While I think these two requirements are the equivalent of what a COG offers for raster, I am unsure we would consider that enough in the vector case. For example, we might not consider acceptable not being able to have subsets or summaries based on attribute values, so there is a whole new level of complexity for vector at the format level as well. It all boils down if by vector we mean features or just geometries.
Now that I’ve established the two conditions I think define cloud optimization, at least by COG standards, let’s first dive into why I would say Shapefiles are not the future of the cloud.
A lot has been argued over the years on the problems with shapefiles. I will just refer here the problems specifically relevant in a cloud setting.
First, they are a multiple file format. There is a cost in the OS layer for opening a file (name resolution, checking permissions), and the web server will probably add another layer on top of that, so please let’s not choose a format for the cloud that means opening a .shp, .dbf, .prj, .dbx, .qix… and potentially all of these.
It’s limited to 2GB of file size. Most COGs are effectively BigTiffs, and easily need to go far beyond that. In any case, one of the reasons for moving to the cloud is being able to process larger data.
As for the use cases, they’re not even good for representation: you need several of them, one for each layer/geometry, to make most general maps (except maybe choropleths and other thematic maps). That already means multiplying the number of files even more.
Secondly, Paul’s article seems to care about property number 2: accessing contiguous areas at a given resolution. That is not cloud ready in the same way COGs are. We also need multi-scale map representation (property 1). You can of course use some sort of attribute to filter which elements should appear at different resolution levels, but that means attribute indexing and clashes with spatial ordering. The other option would be using different shapefiles for different layers so, even more files.
The tool for spatial ordering the article suggests would certainly be useful for a streaming algorithm where spatial contiguity is relevant, but then again there are options tailored for this use case.
For the representation use case which is what COGS provide, there certainly is, and has been around for a long time. It’s just that we call them vector tiles.
Vector tiles are exactly the application of the old tiling schema idea to vectors. It’s just that instead of mini-images, we have a
pbf encoding of an format for encoding geometries and attributes.
Those tiles are then organized into a the same organization of grids and pyramids for different resolutions that we had in a COG. It’s just that most of the times, the tiling is not dependent of the dataset (though it can be), but globally fixed, with a set of well-known tile schemas.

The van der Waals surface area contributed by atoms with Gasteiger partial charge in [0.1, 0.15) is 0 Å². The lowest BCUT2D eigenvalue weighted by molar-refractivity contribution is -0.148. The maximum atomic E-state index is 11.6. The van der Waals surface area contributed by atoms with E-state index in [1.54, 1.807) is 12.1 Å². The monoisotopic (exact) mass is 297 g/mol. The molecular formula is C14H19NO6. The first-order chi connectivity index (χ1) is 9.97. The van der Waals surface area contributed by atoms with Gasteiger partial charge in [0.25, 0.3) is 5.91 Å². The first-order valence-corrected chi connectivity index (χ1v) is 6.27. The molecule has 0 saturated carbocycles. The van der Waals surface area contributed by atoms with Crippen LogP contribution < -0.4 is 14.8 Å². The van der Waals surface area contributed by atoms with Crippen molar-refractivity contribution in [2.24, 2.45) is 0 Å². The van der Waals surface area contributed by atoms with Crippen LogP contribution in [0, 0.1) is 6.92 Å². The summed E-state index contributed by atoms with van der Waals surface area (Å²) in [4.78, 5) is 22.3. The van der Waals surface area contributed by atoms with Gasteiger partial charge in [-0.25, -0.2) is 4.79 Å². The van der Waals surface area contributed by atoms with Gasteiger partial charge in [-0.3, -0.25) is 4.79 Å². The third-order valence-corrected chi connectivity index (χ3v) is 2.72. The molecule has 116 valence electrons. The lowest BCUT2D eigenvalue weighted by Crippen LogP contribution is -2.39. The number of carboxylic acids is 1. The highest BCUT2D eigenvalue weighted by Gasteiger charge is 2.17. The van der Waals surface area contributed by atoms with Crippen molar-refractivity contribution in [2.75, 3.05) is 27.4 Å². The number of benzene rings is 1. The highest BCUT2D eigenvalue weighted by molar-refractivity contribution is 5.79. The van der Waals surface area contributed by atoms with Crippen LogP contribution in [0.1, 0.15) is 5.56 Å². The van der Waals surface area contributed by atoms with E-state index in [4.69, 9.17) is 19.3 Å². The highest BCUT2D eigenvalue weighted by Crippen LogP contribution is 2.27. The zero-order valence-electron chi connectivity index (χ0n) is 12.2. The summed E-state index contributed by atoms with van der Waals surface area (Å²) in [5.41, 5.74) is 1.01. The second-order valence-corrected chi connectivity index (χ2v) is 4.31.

The tiles can have different schemas and information at different resolution levels (zoom) to allow for different generalization and visualization options.
We can pack all those tiles into a single
.mbtiles file, which is a
sqlite-based format containing the tiles as a blob. Having a global tile scheme is nice because you can then use sqlite’s
.attach command to merge datasets, for example. And you can include any metadata (projection, etc…) inside a single file.
Well, for representation, at least we are close… but what if we want more complex queries over that (think spatial SQL)? With an
.mbtiles alone you would need to actually decode each
.pbf and query the attributes, so no luck there…
In a sqlite-based format (like
.mbtiles or GeoPackage), it should be possible to add extra tables for queries that may or may not reference to the main tiles… but that’s an idea yet to be developed…
The other caveat for vector tiles is the possible loss of information as a general geometry repository. Internal VT coordinates are integers (mainly because they are optimal for screen rendering algorithms), so that means there is a discrete resolution for each zoom level. Special care has to be taken into account so that there is no loss of information (ie. making sure the zoom levels are enough for the internal raster cell to be below the resolution of the measuring instruments). So again, they may not be suitable for every application.
I hope I made my point on why I do not think shapefiles are the future of the cloud based vector formats (I wrote this in a bit of a hurry) and, more importantly, that the “cloud optimization” concept of the raster world can only be applied to the vector formats in a limited way. I do think there is an interesting space to explore, though… Of course I may be completely wrong and maybe Peter has actually found something.
Time will tell, I guess…
The trick is that some cloud processing platforms such as the Google Earth Engine are in fact processing on a visualization driven also called lazy processing scheme: only the data that is visualized at any moment by the user gets processed, on demand, so the same principle applies.↩︎
Actually, not all, there are more sophisticated methods like wavelet transforms allowing for multi-resolution decoding in formats like .ECW/MrSID (commercial) or JP2000, but for the purpose of this post let’s just call it a very sophisitcated pyramid.↩︎
For many applications, the hard requirements are tiles and overviews. The order of IFDs may not have much of an impact. I encourage the user to try and read a “regular” tiled tiff through
/vsicurl/ in QGIS. Or even a raster geopackage, for that matter.↩︎